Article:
To celebrate this anniversary, the Revue W+B highlights the tremendous promotional work that has made Wallonia a tourist destination recognised and appreciated outside our borders. Meeting with Pierre Coenegrachts, Deputy CEO of VISITWallonia.
Can you briefly remind us of the role of VISITWallonia?
Our organisation has been using its expertise to promote tourism abroad for 40 years now. Today, we are marking an important turning point. VISITWallonia, a strong brand created during the Covid-19 period and already widely promoted through our website and extensive press campaigns, is becoming the new name of the Wallonia Belgium Tourism asbl. This is a significant development for the future, with the aim of having a single name shared by many stakeholders in the sector.
As a reminder, our priority markets are French- and Dutch-speaking Belgium, the Netherlands, France, Germany, the United Kingdom and Italy. Other actions are being carried out, in these and other markets, in synergy with the Wallonia Export-Investment Agency (AWEX) and Wallonia-Brussels International (WBI). Not only do we share the same premises abroad in several countries, but we also organise occasional events in other markets. As an example, VISITWallonia, AWEX and WBI were present together in November 2021 for Walloon Week at the Belgian Pavilion of the World Expo in Dubai.
What is your history and what have been the most significant developments in policies and actions over the past decades?
Our journey has been marked by major milestones that have followed the changes in Belgian institutional policy. It all began in 1982, the year the French Community created the Office de Promotion du Tourisme de Wallonie et de Bruxelles (OPT). The defined missions of this young public utility foundation were to deal with both leisure and business tourism. At the time, we had offices in around 20 countries considered growth markets, where we were present with the Flemish Community. We worked closely with Sabena, our national airline. In 1994, a new step was taken when the management of French-speaking tourism was delegated jointly to the Walloon Region and the French Community Commission of the Brussels Capital Region.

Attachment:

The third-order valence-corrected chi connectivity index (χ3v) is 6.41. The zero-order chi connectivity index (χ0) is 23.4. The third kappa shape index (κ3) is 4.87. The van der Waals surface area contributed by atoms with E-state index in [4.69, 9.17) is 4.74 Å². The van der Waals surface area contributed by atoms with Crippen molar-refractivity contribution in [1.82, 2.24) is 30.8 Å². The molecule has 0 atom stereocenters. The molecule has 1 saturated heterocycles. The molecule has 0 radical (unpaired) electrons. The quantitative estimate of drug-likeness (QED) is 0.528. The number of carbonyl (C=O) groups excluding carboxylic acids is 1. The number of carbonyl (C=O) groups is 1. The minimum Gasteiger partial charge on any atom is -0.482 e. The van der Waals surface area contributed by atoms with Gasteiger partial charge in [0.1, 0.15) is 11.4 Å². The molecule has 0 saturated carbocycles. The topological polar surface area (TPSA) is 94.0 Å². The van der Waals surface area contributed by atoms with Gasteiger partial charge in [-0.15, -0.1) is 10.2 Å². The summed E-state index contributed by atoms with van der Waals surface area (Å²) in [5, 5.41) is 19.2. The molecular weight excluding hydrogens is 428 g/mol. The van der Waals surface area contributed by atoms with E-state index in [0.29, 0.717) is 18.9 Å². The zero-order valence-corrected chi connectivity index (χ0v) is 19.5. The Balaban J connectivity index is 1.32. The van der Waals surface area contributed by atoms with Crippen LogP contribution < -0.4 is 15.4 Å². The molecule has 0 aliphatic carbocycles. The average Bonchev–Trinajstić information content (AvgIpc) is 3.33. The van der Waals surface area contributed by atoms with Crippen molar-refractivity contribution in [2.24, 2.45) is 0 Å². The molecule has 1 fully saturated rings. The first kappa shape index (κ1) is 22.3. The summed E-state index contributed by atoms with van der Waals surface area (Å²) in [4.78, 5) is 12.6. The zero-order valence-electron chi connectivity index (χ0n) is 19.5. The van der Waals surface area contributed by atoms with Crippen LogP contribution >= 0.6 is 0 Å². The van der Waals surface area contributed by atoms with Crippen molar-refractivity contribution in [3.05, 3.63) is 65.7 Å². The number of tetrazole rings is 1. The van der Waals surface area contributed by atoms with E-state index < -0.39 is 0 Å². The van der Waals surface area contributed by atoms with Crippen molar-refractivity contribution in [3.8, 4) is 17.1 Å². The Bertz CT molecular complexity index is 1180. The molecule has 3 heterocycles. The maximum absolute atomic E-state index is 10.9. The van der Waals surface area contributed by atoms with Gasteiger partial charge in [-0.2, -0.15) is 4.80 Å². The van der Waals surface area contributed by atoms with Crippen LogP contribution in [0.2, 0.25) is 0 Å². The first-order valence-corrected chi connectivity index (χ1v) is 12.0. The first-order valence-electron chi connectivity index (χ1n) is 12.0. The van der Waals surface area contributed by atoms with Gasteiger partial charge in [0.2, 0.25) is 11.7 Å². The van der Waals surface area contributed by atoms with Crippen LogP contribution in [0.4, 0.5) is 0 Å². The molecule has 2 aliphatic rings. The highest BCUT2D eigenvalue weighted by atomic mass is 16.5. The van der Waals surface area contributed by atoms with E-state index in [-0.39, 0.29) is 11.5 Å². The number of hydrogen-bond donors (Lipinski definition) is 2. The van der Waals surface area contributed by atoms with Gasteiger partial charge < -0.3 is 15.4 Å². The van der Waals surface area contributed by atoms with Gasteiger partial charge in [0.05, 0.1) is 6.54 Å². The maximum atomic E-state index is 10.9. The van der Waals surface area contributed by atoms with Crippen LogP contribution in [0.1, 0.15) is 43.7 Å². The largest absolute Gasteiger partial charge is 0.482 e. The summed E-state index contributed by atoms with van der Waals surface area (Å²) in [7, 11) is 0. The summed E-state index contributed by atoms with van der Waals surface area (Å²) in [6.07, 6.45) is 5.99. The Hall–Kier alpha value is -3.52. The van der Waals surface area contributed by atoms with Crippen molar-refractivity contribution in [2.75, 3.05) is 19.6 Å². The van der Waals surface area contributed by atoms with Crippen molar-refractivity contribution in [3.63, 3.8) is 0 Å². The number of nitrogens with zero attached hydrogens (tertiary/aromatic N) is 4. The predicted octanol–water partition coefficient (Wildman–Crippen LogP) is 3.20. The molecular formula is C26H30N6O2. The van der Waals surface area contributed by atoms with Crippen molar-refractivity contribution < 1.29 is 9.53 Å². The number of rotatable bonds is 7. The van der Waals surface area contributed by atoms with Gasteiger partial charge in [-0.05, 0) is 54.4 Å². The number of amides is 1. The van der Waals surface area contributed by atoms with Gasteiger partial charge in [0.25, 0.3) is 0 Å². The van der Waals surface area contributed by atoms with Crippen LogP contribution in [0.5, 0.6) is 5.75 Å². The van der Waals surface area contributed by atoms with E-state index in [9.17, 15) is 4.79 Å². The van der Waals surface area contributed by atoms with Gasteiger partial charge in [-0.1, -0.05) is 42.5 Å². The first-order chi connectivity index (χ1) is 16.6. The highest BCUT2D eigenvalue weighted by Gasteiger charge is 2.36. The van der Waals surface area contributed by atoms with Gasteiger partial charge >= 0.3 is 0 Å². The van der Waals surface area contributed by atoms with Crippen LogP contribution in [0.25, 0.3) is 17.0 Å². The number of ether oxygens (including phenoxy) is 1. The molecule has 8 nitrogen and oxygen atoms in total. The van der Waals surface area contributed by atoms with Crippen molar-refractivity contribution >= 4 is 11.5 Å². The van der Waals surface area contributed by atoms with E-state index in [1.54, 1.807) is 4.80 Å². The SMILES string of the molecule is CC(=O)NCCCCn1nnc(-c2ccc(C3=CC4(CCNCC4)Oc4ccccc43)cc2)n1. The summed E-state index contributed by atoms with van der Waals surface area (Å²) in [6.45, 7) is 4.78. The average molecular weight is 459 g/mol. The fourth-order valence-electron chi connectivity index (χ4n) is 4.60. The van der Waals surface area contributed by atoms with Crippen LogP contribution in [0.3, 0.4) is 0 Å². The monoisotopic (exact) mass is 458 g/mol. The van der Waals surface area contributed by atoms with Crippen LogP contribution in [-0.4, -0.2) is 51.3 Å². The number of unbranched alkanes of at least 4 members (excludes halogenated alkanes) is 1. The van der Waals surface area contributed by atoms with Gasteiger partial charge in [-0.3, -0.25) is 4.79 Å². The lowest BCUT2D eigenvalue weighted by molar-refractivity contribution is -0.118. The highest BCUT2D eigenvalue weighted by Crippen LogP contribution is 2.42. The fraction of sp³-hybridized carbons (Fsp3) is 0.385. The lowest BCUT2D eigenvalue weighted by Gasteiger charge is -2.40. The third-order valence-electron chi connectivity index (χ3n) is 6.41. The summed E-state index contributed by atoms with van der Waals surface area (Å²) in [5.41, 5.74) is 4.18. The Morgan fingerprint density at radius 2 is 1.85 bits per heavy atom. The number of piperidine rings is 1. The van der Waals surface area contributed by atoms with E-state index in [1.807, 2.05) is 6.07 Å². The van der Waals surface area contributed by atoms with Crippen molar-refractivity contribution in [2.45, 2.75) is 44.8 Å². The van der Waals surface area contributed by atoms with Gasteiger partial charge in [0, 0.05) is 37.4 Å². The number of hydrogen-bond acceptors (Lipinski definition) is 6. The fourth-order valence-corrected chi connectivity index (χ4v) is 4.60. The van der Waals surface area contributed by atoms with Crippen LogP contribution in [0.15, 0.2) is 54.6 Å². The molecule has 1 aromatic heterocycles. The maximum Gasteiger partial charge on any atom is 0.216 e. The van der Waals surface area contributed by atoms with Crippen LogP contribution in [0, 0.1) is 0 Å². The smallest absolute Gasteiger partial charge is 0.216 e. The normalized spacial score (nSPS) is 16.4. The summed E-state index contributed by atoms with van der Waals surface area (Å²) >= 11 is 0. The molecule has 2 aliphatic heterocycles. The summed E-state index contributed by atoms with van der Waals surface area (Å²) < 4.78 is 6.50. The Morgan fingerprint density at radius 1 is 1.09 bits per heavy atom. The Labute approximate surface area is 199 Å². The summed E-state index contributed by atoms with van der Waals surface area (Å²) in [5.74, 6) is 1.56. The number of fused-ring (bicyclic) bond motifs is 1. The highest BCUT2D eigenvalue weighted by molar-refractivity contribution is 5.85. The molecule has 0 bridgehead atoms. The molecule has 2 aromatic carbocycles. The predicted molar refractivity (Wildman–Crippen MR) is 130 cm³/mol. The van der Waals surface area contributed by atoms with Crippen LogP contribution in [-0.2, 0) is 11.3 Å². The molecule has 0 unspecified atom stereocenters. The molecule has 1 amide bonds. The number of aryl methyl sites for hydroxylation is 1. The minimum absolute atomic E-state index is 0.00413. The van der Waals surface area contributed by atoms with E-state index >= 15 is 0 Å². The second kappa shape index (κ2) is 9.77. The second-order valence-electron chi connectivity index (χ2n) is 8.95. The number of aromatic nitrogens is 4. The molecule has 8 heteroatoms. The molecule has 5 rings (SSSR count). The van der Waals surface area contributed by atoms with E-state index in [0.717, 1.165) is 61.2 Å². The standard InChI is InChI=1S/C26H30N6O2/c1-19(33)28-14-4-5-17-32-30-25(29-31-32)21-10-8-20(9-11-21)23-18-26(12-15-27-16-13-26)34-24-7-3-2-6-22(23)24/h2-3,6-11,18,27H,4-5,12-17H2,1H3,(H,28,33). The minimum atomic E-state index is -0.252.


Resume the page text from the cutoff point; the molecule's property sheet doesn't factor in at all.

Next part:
Then, in 2007, an important change took place with the creation of a non-profit association whose general assembly is largely open to the private sector. The idea was to create synergies between public and private operators in a spirit of cooperation and shared investment, with the aim of reaching new markets and target audiences. This was when the Promotion Clubs were created, and they are still very present. In 2011, we changed our name to Wallonia Brussels Tourism asbl, a new step.
Lastly, in 2017 (in connection with the 6th State Reform), we became Wallonia Belgium Tourism asbl and, while our head office remained in Brussels, our operational headquarters moved to Namur. Today, our three regions are in control of their tourism promotion and our campaigns are mainly orchestrated according to economic criteria, even if cultural criteria are still present. Tourism has proven to be a buoyant market, generating more than 85,000 jobs in Wallonia, most of which cannot be relocated, and represents nearly 4.1% of Wallonia's Gross Domestic Product (GDP).
What are the main elements of this promotion and the strategy for reinforcing our tourist image inside and outside our borders?
The sector is rapidly becoming more professional. We have worked to strengthen on the one hand the linguistic reception and on the other hand the digitisation of our partner tour operators and the putting online of offers for visits and excursions via the website www.VISITWallonia.be. Nowadays, everything is largely booked online and digital promotion work is constantly evolving. For example, we also target bloggers and influencers with a large following, as the nature of our work is changing and this also requires a great deal of flexibility and adaptability.
Have any promotional campaigns stood out to you from the 1980s to the present day?
Initially, the campaigns were mainly national. For example, "Belgium, the surprise package of Europe", a campaign carried out with Sabena in the 1980s, targeted an English-speaking, and particularly American, audience more interested in city trips or remembrance tourism. In 2019, we led a campaign, in coordination with ETC (European Travel Commission) around Slow tourism in close partnership with the French Grand Est and the Grand Duchy of Luxembourg. Its common theme invited the public to take the time to discover another side of Europe. Ecotourism continues to increase and the offer is growing. For example, we were involved in the development of the successful "CIRKWI" app in 2021. It contains a wide range of hiking and biking tours throughout Wallonia and Belgium.
And what will demand be like in the future? What evolutions do you predict?
Promotional work is already more focused on a seasonal offer, which makes it possible to discover Wallonia twelve months a year. The rhythm of school holidays and the energy crisis will have an impact in the short and medium term and will change behaviours. The message we want to convey is that Wallonia has many assets. Since the Covid-19 crisis, the Belgian public and that of neighbouring countries have rediscovered the richness of our heritage and short local stays are becoming increasingly attractive.
Going on holiday in Wallonia is not a plan B but a real choice!
By Emmanuelle Dejaiffe
This article is from Revue W+B no. 158.